"We brought it up every week," he said. "Right after that game, we as captains pulled the team together and each said one thing. We told them, 'Hey, this is what we need to do,' or 'This is what we weren't doing.' At every meeting we said, 'Remember that Northwestern game. You never want to feel that feeling again because we let one slip that day.'"
Martinez made a game-changing play in the closing seconds of the third quarter against USC by sacking quarterback Cody Kessler and forcing a fumble. Defensive lineman Solomon Thomas alertly grabbed the ball and coasted 34 yards for a touchdown to extend Stanford's lead to 27-22.
"The center tried to wall me off," Martinez said. "I fought around him and saw the quarterback with the ball said, 'All right. Time to go make the play.' "
Thomas said Martinez deserves full credit for the play.
"I was going in to contain and Blake did all the work," he said. "I was in the right position at the right time. I just scooped and scored, something we work on every practice, and was just fortunate to take it to the house."
Told that he showed good speed, Thomas laughed, "I'm way faster without pads."
Thomas also made a key tackle for loss on a two-point conversion attempt early in the fourth quarter that could have pulled USC within three points. Running back Tre Madden ran right and looked like he wanted to throw back to Kessler until Solomon arrived.
"We knew they were going to try something," he said. "I pursued and tried to break up the pass."
A defender too
For the first time at any level of football, Hooper blocked a kick, leaping high with his 6-foot-4 frame to smother an extra point.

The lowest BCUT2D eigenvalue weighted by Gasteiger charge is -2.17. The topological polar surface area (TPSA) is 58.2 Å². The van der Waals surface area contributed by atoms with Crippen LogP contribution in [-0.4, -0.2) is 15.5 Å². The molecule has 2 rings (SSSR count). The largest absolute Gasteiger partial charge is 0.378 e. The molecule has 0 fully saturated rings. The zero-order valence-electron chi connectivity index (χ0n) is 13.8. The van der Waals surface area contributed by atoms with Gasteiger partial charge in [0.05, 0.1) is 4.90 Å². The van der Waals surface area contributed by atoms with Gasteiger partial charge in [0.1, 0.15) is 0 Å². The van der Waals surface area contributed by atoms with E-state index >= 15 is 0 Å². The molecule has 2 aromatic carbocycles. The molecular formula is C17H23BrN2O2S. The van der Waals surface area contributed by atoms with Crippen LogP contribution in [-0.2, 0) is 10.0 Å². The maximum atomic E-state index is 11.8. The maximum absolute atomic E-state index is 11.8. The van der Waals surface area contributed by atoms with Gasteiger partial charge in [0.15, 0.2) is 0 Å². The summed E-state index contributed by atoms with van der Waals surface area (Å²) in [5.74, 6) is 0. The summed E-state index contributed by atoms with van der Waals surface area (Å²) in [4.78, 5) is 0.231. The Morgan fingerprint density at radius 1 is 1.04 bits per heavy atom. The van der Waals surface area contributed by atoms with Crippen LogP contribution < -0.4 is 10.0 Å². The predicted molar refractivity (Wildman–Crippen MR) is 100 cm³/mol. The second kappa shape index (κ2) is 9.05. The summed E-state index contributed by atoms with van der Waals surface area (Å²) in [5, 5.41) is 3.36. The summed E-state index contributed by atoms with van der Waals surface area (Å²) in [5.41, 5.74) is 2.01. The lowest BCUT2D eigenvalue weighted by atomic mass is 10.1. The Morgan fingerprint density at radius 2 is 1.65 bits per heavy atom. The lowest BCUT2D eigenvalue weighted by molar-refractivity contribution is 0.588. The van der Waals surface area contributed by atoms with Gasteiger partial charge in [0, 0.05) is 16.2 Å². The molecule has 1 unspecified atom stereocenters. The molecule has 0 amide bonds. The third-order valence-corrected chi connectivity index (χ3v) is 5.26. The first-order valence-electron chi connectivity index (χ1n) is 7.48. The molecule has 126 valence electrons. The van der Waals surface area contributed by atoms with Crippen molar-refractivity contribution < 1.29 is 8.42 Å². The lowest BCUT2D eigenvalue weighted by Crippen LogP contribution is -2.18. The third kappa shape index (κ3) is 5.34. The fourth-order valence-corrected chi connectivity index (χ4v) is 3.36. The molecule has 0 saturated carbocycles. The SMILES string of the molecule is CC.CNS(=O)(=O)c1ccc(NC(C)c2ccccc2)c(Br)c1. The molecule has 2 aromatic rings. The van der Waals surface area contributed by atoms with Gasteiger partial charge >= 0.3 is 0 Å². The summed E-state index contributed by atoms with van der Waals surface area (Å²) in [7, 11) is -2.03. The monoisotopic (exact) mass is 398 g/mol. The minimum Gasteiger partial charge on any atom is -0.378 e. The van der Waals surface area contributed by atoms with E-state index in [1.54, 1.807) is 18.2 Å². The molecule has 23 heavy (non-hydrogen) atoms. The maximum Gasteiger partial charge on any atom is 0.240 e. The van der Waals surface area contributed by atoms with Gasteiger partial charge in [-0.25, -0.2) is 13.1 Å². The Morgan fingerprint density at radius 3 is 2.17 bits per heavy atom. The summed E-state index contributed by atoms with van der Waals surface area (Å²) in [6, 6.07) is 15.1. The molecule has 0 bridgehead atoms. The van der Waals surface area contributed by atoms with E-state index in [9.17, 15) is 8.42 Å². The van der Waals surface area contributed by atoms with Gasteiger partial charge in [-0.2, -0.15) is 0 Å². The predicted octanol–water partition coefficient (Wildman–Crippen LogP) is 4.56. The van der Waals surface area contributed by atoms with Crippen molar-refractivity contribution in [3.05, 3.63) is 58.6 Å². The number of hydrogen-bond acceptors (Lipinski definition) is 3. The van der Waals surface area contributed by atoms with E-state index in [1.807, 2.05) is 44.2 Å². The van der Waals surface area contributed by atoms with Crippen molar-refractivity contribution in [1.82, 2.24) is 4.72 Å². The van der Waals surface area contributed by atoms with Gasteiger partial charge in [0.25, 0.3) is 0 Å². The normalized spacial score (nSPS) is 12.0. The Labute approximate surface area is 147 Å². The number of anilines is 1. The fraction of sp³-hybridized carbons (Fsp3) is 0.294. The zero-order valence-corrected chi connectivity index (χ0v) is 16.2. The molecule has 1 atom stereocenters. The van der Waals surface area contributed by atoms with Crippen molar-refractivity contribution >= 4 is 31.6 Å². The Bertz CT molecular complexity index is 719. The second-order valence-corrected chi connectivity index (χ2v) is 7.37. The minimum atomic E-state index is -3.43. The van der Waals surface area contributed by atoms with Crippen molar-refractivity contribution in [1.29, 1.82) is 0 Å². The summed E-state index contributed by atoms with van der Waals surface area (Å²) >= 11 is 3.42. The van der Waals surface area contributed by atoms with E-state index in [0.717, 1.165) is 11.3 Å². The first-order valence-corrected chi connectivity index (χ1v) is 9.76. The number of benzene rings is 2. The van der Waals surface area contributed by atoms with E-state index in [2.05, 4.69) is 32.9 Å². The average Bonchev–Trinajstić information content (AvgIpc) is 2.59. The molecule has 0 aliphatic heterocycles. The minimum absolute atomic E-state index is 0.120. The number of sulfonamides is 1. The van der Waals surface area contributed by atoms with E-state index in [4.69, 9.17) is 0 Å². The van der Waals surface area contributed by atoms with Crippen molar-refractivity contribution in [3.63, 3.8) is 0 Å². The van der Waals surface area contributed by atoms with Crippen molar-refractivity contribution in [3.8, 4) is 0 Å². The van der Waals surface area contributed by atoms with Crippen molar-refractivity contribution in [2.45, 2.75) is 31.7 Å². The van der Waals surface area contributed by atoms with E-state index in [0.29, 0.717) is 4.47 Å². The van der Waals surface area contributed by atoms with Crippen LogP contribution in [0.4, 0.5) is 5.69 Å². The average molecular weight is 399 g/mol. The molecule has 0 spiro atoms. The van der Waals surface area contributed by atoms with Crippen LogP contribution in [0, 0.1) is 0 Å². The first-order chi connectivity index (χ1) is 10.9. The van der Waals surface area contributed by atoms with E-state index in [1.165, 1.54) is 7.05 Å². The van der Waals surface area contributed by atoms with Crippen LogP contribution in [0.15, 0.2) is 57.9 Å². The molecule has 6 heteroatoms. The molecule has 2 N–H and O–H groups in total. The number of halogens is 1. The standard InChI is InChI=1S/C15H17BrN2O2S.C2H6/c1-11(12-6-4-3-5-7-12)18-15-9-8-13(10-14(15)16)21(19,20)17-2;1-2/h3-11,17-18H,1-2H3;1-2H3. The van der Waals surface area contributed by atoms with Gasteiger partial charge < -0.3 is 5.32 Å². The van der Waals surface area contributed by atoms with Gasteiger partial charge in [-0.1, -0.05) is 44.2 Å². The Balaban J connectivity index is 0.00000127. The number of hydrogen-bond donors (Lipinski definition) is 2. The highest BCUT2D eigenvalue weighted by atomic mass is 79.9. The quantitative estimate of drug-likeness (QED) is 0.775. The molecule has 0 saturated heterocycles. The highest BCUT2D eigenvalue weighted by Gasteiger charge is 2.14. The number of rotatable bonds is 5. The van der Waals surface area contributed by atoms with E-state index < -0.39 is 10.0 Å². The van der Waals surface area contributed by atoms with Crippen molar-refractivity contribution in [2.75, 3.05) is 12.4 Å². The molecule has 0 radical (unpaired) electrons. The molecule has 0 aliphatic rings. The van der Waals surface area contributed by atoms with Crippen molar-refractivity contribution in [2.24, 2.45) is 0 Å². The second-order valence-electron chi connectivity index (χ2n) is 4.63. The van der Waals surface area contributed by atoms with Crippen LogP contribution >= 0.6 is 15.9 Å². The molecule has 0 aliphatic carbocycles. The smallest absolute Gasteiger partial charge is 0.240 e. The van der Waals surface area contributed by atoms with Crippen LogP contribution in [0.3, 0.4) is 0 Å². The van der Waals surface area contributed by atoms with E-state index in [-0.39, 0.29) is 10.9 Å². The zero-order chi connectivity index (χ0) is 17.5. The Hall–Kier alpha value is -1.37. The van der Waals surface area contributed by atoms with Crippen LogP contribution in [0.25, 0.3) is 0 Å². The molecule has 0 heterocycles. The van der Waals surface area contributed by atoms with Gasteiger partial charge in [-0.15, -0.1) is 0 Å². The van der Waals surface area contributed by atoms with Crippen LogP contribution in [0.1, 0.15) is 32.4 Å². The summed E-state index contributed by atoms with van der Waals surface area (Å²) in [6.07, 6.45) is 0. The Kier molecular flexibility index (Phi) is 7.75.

"I took three steps on the ground and jumped up and got my hand on it," he said. "I was happy to take points off the board."
Stanford held its post-season awards banquet on Sunday. Honorees were:
MVP: Christian McCaffrey
Al Masters Award: Kevin Hogan
Jack Huston Award: Ronnie Harris
Outstanding Senior Award: Joshua Garnett and Kyle Murphy
Special Teams: Conrad Ukropina and Craig Jones
Scout Team Players: Patrick McFadden (offense), Denzel Franklin (defense) and Calvin Chandler (special teams)
Outstanding Freshman: Bryce Love
Outstanding Sophomore: Christian McCaffrey
Outstanding Junior: Austin Hooper
Team Technician Award: Kevin Anderson
Big Game Awards: Christian McCaffrey (back) and Aziz Shittu and Brennan Scarlett (line)
Vardell Award: Johnny Caspers
Hogan now ranks fourth nationally in passing efficiency at 170.1 . . . Martinez has 132 tackles and is tied for 13th nationally, averaging 10.2 tackles/game . . . Former Stanford All-America quarterback John Elway served as the honorary captain. He is now the general manager and executive vice president of the Denver Broncos . . . Elway, former wide receiver and teammate Ken Margerum, and quarterback Jim Plunkett, the school's lone Heisman Trophy winner in 1970, were honored before the game as part of the Pac-12's All-Century Team. Elway was named the Pac-12 Offensive Player of the Century.
"We're going back, boys! We're going back!" - Kevin Hogan, who will return to start in his third Rose Bowl Game.
"Best linebacker in college football. Never successfully blocked him." Joshua Garnett on facing Blake Martinez in practice for four years.